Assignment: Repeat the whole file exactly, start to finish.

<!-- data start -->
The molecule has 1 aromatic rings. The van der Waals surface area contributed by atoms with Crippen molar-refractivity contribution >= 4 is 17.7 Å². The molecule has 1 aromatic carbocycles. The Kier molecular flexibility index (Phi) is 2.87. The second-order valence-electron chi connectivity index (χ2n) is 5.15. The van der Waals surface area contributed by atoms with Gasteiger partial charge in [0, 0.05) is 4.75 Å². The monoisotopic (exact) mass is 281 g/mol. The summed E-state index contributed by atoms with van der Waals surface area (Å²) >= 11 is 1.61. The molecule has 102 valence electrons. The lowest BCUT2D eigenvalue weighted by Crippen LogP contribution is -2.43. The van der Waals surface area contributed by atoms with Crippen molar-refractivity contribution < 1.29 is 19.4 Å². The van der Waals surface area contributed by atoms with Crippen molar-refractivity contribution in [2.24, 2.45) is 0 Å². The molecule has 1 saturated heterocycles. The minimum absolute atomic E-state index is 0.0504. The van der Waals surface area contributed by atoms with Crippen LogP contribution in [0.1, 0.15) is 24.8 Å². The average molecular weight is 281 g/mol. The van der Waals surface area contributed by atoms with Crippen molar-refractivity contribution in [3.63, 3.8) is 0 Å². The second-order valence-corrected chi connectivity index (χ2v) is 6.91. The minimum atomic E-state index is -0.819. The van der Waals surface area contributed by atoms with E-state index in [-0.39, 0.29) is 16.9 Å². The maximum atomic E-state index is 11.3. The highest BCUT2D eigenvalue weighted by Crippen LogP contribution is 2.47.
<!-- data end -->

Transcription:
The molecule has 1 aromatic rings. The van der Waals surface area contributed by atoms with Crippen molar-refractivity contribution >= 4 is 17.7 Å². The molecule has 1 aromatic carbocycles. The Kier molecular flexibility index (Phi) is 2.87. The second-order valence-electron chi connectivity index (χ2n) is 5.15. The van der Waals surface area contributed by atoms with Gasteiger partial charge in [0, 0.05) is 4.75 Å². The monoisotopic (exact) mass is 281 g/mol. The summed E-state index contributed by atoms with van der Waals surface area (Å²) >= 11 is 1.61. The molecule has 102 valence electrons. The lowest BCUT2D eigenvalue weighted by Crippen LogP contribution is -2.43. The van der Waals surface area contributed by atoms with Crippen molar-refractivity contribution < 1.29 is 19.4 Å². The van der Waals surface area contributed by atoms with Crippen molar-refractivity contribution in [2.24, 2.45) is 0 Å². The molecule has 1 saturated heterocycles. The minimum absolute atomic E-state index is 0.0504. The van der Waals surface area contributed by atoms with Crippen LogP contribution in [0.1, 0.15) is 24.8 Å². The average molecular weight is 281 g/mol. The van der Waals surface area contributed by atoms with Crippen molar-refractivity contribution in [3.63, 3.8) is 0 Å². The second-order valence-corrected chi connectivity index (χ2v) is 6.91. The minimum atomic E-state index is -0.819. The van der Waals surface area contributed by atoms with E-state index in [-0.39, 0.29) is 16.9 Å². The maximum atomic E-state index is 11.3. The highest BCUT2D eigenvalue weighted by Crippen LogP contribution is 2.47.